Sorry to bump in guys, but can someone explain what bucket_boundaries stand for here?( I am new to this trick,)
Thanks a lot
Sorry to bump in guys, but can someone explain what bucket_boundaries stand for here?( I am new to this trick,)
No worries at all. Bucket_boundaries determines how many ‘buckets’ you can put the sequences into. For example if all my sequences are between length 50 and 100, I may want to create 6 bucket boundaries: [50,60,70,80,90,100] this will mean that sequences length 50-60 will all be in one bucket, etc. (meaning that the max padding of a batch taken from this bucket will be 60).
You decide how granular you want the buckets to be and could also use something like
list(np.arange(50,100,10) to create the above boundaries if you didn’t want to type them all out by hand.
NB. You need to have more sequences in each bucket than the batch size else you will get an error when it tries to split each bucket into batches.
Hope this helps.
Wow thanks! This makes it clear (is identical to what
np.histogram() does somewhat )
To get your code to work I had to pass both the inputs, targets and lengths as np.arrays not as lists. Otherwise when
__next__ tries to return the indexes I got the error:
list indices must be integers or slices, not list because you can’t get multiple indices from a list.
I have put @vdw’s bucketer by length which removes any need for padding(!) into a BatchSampler object and introduced shuffling of the data and buckets to improve convergence while training. The perk of it being a BatchSampler object is that you can pass it into a DataLoader and parallelize inputting data into the GPU.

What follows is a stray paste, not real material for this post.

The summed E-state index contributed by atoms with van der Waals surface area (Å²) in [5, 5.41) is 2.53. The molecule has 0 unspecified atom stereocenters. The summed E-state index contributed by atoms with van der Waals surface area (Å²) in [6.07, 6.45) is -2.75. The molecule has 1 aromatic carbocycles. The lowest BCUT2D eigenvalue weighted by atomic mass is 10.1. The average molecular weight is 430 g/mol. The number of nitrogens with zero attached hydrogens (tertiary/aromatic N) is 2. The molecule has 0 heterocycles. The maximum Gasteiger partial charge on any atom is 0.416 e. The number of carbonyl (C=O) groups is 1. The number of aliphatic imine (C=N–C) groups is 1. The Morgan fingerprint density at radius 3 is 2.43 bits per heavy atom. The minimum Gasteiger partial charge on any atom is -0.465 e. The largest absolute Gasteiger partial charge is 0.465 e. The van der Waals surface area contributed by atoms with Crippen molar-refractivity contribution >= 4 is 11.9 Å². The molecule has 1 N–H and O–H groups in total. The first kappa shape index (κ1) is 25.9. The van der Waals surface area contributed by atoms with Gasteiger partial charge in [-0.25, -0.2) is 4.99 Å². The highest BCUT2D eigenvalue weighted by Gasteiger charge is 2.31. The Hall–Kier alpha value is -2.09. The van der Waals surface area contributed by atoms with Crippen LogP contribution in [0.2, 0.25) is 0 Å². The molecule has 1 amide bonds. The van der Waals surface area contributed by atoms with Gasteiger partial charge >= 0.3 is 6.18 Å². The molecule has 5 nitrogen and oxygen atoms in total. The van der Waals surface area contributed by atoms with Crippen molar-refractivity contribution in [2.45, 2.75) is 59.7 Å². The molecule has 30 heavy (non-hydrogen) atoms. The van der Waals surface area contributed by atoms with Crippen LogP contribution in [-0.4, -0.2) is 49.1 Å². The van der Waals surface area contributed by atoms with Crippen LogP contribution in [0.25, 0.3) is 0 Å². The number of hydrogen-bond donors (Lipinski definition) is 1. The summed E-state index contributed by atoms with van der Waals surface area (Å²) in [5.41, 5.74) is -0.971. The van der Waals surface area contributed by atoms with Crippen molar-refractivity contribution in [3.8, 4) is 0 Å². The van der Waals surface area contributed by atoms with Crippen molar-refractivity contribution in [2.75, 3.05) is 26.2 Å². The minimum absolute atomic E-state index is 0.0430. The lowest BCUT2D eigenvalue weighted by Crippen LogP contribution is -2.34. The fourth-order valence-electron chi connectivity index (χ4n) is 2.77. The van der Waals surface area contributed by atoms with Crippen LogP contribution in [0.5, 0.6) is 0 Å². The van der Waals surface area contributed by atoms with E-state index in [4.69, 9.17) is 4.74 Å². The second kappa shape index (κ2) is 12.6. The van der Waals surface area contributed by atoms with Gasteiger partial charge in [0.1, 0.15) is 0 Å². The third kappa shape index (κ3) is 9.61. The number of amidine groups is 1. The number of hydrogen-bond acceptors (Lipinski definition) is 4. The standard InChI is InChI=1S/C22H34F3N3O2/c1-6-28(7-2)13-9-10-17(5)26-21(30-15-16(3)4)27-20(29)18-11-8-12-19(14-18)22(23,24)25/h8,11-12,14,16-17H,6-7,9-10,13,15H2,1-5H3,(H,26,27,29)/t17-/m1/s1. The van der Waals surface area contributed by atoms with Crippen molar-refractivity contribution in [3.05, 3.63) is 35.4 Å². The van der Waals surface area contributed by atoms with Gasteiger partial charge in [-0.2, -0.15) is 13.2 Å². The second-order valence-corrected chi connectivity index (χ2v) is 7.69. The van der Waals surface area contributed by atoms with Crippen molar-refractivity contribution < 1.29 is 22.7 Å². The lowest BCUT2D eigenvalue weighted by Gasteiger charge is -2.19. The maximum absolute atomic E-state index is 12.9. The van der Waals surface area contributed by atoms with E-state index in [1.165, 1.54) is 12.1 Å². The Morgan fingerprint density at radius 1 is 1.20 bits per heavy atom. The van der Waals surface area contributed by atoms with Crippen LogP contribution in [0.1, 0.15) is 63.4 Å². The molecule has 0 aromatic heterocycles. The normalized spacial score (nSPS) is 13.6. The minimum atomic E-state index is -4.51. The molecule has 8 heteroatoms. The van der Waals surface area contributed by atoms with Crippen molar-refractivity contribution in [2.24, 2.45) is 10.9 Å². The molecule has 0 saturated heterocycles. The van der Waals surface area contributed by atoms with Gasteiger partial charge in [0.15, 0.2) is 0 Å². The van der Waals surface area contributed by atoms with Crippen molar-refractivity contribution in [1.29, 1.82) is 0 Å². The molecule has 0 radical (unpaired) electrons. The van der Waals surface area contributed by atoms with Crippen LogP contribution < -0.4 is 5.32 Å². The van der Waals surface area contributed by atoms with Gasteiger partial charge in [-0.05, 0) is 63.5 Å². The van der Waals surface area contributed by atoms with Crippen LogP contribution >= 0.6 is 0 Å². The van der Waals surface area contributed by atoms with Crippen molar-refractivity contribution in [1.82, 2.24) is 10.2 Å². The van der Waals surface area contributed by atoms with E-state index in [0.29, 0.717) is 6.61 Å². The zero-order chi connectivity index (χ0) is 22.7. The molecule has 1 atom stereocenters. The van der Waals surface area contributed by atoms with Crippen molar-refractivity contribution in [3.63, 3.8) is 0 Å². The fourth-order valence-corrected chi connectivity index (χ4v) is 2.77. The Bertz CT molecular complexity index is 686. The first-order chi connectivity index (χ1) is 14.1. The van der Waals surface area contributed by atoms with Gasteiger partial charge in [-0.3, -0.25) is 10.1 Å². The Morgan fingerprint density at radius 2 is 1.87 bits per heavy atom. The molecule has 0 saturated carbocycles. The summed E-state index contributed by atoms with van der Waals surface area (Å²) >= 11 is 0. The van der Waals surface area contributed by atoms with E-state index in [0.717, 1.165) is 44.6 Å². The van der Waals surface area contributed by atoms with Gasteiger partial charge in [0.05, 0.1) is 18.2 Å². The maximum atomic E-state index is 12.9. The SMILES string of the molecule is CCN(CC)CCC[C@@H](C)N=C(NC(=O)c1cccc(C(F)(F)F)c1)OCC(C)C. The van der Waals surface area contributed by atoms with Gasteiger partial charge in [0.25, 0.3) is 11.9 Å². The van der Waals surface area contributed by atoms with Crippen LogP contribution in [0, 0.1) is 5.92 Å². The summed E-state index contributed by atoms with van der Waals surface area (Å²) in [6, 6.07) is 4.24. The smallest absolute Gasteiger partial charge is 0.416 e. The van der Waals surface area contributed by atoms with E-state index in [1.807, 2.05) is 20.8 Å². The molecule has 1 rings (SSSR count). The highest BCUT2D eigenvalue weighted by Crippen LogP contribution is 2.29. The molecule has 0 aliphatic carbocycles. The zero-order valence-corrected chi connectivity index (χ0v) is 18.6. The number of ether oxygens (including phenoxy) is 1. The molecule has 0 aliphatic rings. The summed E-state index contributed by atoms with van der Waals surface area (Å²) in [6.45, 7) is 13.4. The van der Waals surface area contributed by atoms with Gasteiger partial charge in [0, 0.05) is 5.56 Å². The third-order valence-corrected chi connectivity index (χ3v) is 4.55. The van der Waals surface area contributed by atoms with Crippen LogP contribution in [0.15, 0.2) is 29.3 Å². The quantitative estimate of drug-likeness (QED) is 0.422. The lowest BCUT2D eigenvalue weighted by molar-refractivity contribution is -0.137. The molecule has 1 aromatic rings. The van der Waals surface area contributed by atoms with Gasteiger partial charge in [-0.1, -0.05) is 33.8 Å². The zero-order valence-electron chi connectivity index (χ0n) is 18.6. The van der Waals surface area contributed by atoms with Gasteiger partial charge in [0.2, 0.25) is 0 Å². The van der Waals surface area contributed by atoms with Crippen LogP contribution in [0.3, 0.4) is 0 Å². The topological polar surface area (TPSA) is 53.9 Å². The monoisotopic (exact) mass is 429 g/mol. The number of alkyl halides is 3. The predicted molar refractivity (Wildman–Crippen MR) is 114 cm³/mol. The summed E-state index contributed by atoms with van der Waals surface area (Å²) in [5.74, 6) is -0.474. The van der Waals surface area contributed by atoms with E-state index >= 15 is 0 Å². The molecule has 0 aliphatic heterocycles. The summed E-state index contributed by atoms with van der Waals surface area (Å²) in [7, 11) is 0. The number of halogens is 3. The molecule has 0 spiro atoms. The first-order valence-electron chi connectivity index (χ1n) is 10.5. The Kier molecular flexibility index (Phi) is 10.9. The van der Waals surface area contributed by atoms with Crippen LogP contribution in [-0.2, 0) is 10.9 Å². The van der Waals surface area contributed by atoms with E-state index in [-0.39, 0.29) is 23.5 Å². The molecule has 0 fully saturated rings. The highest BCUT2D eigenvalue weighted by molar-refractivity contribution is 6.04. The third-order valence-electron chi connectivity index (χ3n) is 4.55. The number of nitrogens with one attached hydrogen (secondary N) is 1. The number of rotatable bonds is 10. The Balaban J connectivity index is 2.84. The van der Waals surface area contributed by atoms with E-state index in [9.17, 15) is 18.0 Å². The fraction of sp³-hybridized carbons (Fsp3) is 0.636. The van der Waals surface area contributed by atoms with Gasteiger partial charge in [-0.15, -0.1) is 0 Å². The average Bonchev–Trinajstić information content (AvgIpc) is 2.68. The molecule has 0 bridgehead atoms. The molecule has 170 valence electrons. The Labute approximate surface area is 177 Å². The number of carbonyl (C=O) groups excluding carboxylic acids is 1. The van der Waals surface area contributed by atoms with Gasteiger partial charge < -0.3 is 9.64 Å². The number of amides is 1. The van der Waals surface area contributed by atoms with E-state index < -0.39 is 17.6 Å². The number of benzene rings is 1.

(Here I am using an autoencoder so I don’t input
targets to the function or yield it)
from collections import OrderedDict import numpy as np from random import shuffle class BucketDataset(Sampler): # want inputs to be an array def __init__(self, inputs, batch_size): self.inputs = inputs # shape = (N, max_seq_len) self.targets = targets # shape = (N, ) or None (e.g., for autoencoder I can simply use inputs) self.batch_size = batch_size ind_n_len =  for i, p in enumerate(inputs): ind_n_len.append( (i, p.shape) ) self.ind_n_len = ind_n_len def _generate_batch_map(self): shuffle(self.ind_n_len) # shuffle all of the indices first so they are put into buckets differently batch_map = OrderedDict() # Organize lengths, e.g., batch_map = [30, 124, 203, ...] <= indices of sequences of length 10 for idx, length in self.ind_n_len: if length not in batch_map: batch_map[length] = [idx] else: batch_map[length].append(idx) # Use batch_map to split indices into batches of equal size # e.g., for batch_size=3, batch_list = [[23,45,47], [49,50,62], [63,65,66], ...] batch_list =  for length, indices in batch_map.items(): for group in [indices[i:(i+self.batch_size)] for i in range(0, len(indices), self.batch_size)]: batch_list.append(group) return batch_list def batch_count(self): return len(self.batch_list) def __len__(self): return len(self.lengths) def __iter__(self): batch_list = self._generate_batch_map() shuffle(batch_list) # shuffle all the batches so they arent ordered by bucket size for i in batch_list: yield i
Calling the BatchSampler and DataLoader:
sampler = BucketDataset(<your data in an np.array>, BATCH_SIZE) dataloader = DataLoader(<your data as a DataSet object>, batch_size=1, batch_sampler=sampler, shuffle=False, num_workers=8, drop_last=False)
Very neat…much appreciated indeed!
I’ve noticed that I’ve kept
equal_length=False in my code which is not used anywhere. The reason is that code I posted was simplified. My original code uses it – see snippet below – to mimic the
torchtext: batches contain sequences of similar or equal length. The latter obviously guarantees that more batches are full, but as I wrote previously, for large datasets it doesn’t matter. So the